Marshal.Copy(pUnmanagedString, byArray, 0, (value.Length * iByteSizeOfCharacter));
    // Make sure the last byte element is a null value.
    byArray[value.Length] = 0;

    // Now copy all bytes from the byte array to the pExportedDataAddress.
    Marshal.Copy(byArray, 0, pExportedDataAddress, byArray.Length);

    // We must not forget to free the unmanaged memory which contains
    // a copy of the "value".
    Marshal.FreeHGlobal(pUnmanagedString);
    pUnmanagedString = IntPtr.Zero;
}

The following are pertinent points about the code above :

About the STRING_TYPE and Derived Classes.

  • UpdateExportedDataForStringAnsiOrUnicode<T>() is a generic function that is used to write to the character buffers of unmanaged ANSI or Unicode strings.
  • Here, I used the technique of an empty class (or trivial class) to create types that signify other types by being instantiated as generic type parameters. 
  • In UpdateExportedDataForStringAnsiOrUnicode<T>(), T can be instantiated to one of the STRING_TYPE derived classes : ANSI, UNICODE or BSTR.
  • However, notice that inside the function, T is examined for its actual type but the T parameter “string_type” is never used. T serves only to determine whether UpdateExportedDataForStringAnsiOrUnicode<T>() is being used to process an ANSI or a Unicode string.
  • Although T can be instantiated to BSTR, this is not expected because, as its name implies, UpdateExportedDataForStringAnsiOrUnicode<T>() is for writing to exported unmanaged ANSI or Unicode strings. In a later section, I shall demonstrate how to write to a BSTR.

About the UpdateExportedDataForStringAnsiOrUnicode<T>() Function.

  • Because of close similarity bewteen the handling of ANSI and Unicode strings, I have conflated the code for writing to both types of exported unmanaged strings into one function.
  • Central in UpdateExportedDataForStringAnsiOrUnicode<T>() is determining the size of the unmanaged character currently being processed.
  • If T is ANSI, we use the size of a signed byte, sbyte (1 byte). We also use the Marshal.StringToHGlobalAnsi() function to create an unmanaged ANSI string from the “value” managed string (the second parameter).
  • If T is Unicode, we use the size of a managed char which is Unicode (2 bytes). We also use the Marshal.StringToHGlobalUni() function to create an unmanaged Unicode string from “value”.
  • The unmanaged string (ANSI or Unicode) is pointed to by “pUnmanagedString”.
  • As there is no overload of Marshal.Copy() that can be used to copy bytes from one a memory location pointed to by an IntPtr to another, we use a temporary buffer to copy the bytes of the unmanaged string in “pUnmanagedString”.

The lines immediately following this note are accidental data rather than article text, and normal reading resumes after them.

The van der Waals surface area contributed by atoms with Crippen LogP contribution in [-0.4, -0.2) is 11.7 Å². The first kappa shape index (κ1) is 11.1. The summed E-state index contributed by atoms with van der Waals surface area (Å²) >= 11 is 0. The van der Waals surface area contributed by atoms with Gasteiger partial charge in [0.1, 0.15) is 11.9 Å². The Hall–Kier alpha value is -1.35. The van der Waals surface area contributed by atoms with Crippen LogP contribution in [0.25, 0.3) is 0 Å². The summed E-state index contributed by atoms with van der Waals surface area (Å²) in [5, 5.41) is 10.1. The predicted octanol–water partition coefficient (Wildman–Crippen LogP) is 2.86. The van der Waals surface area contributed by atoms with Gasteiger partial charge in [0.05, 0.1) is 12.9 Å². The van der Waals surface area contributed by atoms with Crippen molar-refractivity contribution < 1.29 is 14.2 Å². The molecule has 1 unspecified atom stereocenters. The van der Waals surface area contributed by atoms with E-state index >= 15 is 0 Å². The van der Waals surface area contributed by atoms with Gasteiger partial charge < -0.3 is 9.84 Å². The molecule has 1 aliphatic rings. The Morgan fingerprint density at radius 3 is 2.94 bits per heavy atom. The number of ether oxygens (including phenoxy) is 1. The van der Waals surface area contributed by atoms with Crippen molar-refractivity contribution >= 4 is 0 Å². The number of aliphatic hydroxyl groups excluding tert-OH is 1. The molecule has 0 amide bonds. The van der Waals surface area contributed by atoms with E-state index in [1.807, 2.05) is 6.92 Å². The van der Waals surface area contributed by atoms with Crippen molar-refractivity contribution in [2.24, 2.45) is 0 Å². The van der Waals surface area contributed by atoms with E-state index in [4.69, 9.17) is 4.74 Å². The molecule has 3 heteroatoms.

• The contents of the bytes buffer is then copied to the target address of the exported DLL string.
  • Finally, the unmanaged string created by either Marshal.StringToHGlobalAnsi() or Marshal.StringToHGlobalUni() must be freed since it is only used temporarily.

8.6 The code below shows how reading and writing to a DLL exported ANSI C-style string can be performed :

private static void TestLoadAndUpdateExportedAnsiStringData()
{
    // Load the DLL.
    IntPtr hDLL = LoadLibrary("TestDLL.dll");

    // Perform action only if we are able to load it.
    if (hDLL != IntPtr.Zero)
    {
        // Obtain the runtime address of the exported data with name "szExportedString".
        IntPtr pszExportedString = (IntPtr)GetProcAddress(hDLL, "szExportedString");
        // Obtain the value of the data.
        string szExportedString = GetExportedDataForString(pszExportedString, new ANSI());
        // Display the data on the console output.
        Console.WriteLine("szExportedString : {0:S}", szExportedString);

        // Change the value of the exported data.
        szExportedString += " Now modified in .NET.";
        UpdateExportedDataForString(pszExportedString, szExportedString, new ANSI());

        // Re-obtain the value of the exported data.
        szExportedString = GetExportedDataForString(pszExportedString, new ANSI());
        // Display the updated data on the console output.
        Console.WriteLine("szExportedString : {0:S}", szExportedString);

        // Finally, free the library when it is no longer required.
        FreeLibrary(hDLL);
        hDLL = IntPtr.Zero;
    }
}

8.7 And the code for reading and writing to a Unicode string :

private static void TestLoadAndUpdateExportedUnicodeStringData()
{
    // Load the DLL.
    IntPtr hDLL = LoadLibrary("TestDLL.dll");

    // Perform action only if we are able to load it.
    if (hDLL != IntPtr.Zero)
    {
        // Obtain the runtime address of the exported data with name "wszExportedString".
        IntPtr pwszExportedString = (IntPtr)GetProcAddress(hDLL, "wszExportedString");
        // Obtain the value of the data.
        string wszExportedString = GetExportedDataForString(pwszExportedString, new UNICODE());
        // Display the data on the console output.
        Console.WriteLine("wszExportedString : {0:S}", wszExportedString);

        // Change the value of the exported data.
        wszExportedString += " Now modified in .NET.";
        UpdateExportedDataForString(pwszExportedString, wszExportedString, new UNICODE());

        // Re-obtain the value of the exported data.